We are leaving to travel full time, indefinitely, in about nine weeks. We have always travelled as much as possible, I met James through travelling and we’ve squeezed in as much as we can since the boys arrived. They have already been to five continents and we’ve had great fun showing them the world.
Why do you travel as a family?
I travel because I want to learn, see for myself, experience the world. I want to give that kind of education to my children.
Another powerful motivator is James’s perpetual absence, as a chef, his hours are terrible and unpredictable. We need to reconnect as a family, urgently. Life has become ridiculous in recent years.
What are some of the benefits your family has experienced as a result your travels?
Being together, getting to know each other, opening our minds, a wealth of experiences.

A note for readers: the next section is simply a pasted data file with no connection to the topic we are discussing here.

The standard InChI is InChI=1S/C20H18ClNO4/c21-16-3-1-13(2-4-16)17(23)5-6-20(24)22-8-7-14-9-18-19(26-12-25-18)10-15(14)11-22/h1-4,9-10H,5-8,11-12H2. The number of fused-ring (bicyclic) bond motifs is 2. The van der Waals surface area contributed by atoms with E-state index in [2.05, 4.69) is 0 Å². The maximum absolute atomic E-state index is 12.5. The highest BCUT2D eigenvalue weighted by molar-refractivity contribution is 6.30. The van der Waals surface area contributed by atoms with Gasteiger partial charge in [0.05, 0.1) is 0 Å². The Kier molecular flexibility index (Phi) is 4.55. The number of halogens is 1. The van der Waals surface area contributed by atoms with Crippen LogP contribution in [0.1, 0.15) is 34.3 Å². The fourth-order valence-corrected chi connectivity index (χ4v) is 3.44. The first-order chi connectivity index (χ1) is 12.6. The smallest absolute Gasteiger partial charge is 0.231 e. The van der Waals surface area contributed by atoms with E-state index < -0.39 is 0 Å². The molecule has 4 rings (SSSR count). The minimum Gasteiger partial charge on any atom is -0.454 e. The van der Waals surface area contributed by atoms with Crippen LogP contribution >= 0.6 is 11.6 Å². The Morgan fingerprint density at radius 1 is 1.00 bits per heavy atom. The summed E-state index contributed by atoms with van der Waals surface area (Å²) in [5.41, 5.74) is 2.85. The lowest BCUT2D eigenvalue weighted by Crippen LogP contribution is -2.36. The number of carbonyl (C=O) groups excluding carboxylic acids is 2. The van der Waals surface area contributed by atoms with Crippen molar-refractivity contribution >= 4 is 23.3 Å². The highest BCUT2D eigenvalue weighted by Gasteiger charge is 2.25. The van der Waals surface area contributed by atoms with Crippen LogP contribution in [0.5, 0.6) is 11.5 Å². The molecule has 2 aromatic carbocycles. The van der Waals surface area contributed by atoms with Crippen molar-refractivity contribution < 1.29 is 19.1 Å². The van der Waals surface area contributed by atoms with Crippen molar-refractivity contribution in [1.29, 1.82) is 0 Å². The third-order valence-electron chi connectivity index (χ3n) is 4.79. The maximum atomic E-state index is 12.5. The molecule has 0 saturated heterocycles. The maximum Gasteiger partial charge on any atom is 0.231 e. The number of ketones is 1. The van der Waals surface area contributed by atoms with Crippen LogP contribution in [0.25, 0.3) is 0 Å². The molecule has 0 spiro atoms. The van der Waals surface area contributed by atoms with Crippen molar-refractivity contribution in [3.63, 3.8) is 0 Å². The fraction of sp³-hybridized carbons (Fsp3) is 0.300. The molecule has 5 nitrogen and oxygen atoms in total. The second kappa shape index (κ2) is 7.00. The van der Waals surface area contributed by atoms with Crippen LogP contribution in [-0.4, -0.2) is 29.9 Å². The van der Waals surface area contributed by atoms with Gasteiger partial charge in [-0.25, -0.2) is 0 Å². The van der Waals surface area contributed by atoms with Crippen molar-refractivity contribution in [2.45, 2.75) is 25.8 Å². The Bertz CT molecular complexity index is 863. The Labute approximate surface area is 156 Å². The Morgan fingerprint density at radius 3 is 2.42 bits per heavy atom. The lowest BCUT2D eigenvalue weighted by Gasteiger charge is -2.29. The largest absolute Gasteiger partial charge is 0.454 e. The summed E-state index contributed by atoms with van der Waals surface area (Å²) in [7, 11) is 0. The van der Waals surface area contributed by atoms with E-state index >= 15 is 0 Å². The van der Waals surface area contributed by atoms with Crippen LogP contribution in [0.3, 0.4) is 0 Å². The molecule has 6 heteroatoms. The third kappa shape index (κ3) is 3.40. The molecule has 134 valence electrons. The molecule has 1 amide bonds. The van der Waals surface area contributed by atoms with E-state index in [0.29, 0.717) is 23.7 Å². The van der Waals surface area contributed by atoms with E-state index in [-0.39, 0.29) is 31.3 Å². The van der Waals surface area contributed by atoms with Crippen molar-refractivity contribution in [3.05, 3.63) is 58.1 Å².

One of the things that drew me to James was his capability in any situation. Put him anywhere in the world, he’ll deal with it and look after me, whether I need looking after or not. I want him to be able to be like that again.
I want the children to see the world and all the people of the world as equal but different. I don’t like the way some children believe their family’s way is the only way.
What inspired you and your family to incorporate travel into your lifestyle?
We’ve always travelled so we didn’t really need much inspiration, once we realised that school wasn’t necessary, long term travel became possible.